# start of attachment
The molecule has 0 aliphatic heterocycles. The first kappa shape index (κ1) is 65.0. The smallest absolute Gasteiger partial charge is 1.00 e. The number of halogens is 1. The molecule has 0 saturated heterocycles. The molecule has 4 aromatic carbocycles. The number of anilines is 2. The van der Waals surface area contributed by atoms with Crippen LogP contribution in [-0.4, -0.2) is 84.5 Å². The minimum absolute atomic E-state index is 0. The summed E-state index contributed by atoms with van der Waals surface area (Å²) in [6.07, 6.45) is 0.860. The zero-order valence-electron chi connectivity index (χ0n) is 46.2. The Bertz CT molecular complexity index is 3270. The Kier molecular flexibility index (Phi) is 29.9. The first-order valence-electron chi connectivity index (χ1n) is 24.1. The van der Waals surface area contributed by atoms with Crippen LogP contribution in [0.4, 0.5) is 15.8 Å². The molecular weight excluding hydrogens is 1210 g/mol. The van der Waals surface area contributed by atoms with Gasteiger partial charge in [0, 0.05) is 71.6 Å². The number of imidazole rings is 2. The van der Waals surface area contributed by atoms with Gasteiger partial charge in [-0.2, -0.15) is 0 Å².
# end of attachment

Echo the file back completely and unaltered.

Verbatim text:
The molecule has 0 aliphatic heterocycles. The first kappa shape index (κ1) is 65.0. The smallest absolute Gasteiger partial charge is 1.00 e. The number of halogens is 1. The molecule has 0 saturated heterocycles. The molecule has 4 aromatic carbocycles. The number of anilines is 2. The van der Waals surface area contributed by atoms with Crippen LogP contribution in [-0.4, -0.2) is 84.5 Å². The minimum absolute atomic E-state index is 0. The summed E-state index contributed by atoms with van der Waals surface area (Å²) in [6.07, 6.45) is 0.860. The zero-order valence-electron chi connectivity index (χ0n) is 46.2. The Bertz CT molecular complexity index is 3270. The Kier molecular flexibility index (Phi) is 29.9. The first-order valence-electron chi connectivity index (χ1n) is 24.1. The van der Waals surface area contributed by atoms with Crippen LogP contribution in [0.4, 0.5) is 15.8 Å². The molecular weight excluding hydrogens is 1210 g/mol. The van der Waals surface area contributed by atoms with Gasteiger partial charge in [0, 0.05) is 71.6 Å². The number of imidazole rings is 2. The van der Waals surface area contributed by atoms with Gasteiger partial charge in [-0.2, -0.15) is 0 Å².